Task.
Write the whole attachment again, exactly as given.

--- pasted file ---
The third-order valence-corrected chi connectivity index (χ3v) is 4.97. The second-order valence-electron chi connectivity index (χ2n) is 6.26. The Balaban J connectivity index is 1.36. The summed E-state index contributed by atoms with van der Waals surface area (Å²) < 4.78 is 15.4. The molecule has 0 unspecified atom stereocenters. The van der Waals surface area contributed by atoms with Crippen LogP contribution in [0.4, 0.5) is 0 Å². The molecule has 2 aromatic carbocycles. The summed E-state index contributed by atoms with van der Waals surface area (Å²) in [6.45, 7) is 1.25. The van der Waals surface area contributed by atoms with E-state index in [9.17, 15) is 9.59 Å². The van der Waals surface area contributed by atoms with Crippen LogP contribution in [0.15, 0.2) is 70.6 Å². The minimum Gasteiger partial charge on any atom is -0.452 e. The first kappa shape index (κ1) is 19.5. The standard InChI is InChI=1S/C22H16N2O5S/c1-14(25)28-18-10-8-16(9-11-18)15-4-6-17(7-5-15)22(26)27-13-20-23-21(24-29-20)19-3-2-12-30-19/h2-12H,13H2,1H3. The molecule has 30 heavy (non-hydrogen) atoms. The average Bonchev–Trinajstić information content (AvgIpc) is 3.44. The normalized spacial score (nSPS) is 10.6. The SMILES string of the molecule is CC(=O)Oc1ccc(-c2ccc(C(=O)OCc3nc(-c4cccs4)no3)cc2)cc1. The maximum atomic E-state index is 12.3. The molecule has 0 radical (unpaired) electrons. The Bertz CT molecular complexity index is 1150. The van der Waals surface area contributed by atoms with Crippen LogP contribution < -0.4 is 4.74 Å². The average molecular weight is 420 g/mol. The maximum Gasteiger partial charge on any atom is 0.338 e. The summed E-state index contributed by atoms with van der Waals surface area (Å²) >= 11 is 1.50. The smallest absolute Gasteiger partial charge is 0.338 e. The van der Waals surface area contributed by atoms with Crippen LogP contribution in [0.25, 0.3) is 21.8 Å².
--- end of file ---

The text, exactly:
The third-order valence-corrected chi connectivity index (χ3v) is 4.97. The second-order valence-electron chi connectivity index (χ2n) is 6.26. The Balaban J connectivity index is 1.36. The summed E-state index contributed by atoms with van der Waals surface area (Å²) < 4.78 is 15.4. The molecule has 0 unspecified atom stereocenters. The van der Waals surface area contributed by atoms with Crippen LogP contribution in [0.4, 0.5) is 0 Å². The molecule has 2 aromatic carbocycles. The summed E-state index contributed by atoms with van der Waals surface area (Å²) in [6.45, 7) is 1.25. The van der Waals surface area contributed by atoms with E-state index in [9.17, 15) is 9.59 Å². The van der Waals surface area contributed by atoms with Crippen LogP contribution in [0.15, 0.2) is 70.6 Å². The minimum Gasteiger partial charge on any atom is -0.452 e. The first kappa shape index (κ1) is 19.5. The standard InChI is InChI=1S/C22H16N2O5S/c1-14(25)28-18-10-8-16(9-11-18)15-4-6-17(7-5-15)22(26)27-13-20-23-21(24-29-20)19-3-2-12-30-19/h2-12H,13H2,1H3. The molecule has 30 heavy (non-hydrogen) atoms. The average Bonchev–Trinajstić information content (AvgIpc) is 3.44. The normalized spacial score (nSPS) is 10.6. The SMILES string of the molecule is CC(=O)Oc1ccc(-c2ccc(C(=O)OCc3nc(-c4cccs4)no3)cc2)cc1. The maximum atomic E-state index is 12.3. The molecule has 0 radical (unpaired) electrons. The Bertz CT molecular complexity index is 1150. The van der Waals surface area contributed by atoms with Crippen LogP contribution < -0.4 is 4.74 Å². The average molecular weight is 420 g/mol. The maximum Gasteiger partial charge on any atom is 0.338 e. The summed E-state index contributed by atoms with van der Waals surface area (Å²) >= 11 is 1.50. The smallest absolute Gasteiger partial charge is 0.338 e. The van der Waals surface area contributed by atoms with Crippen LogP contribution in [0.25, 0.3) is 21.8 Å².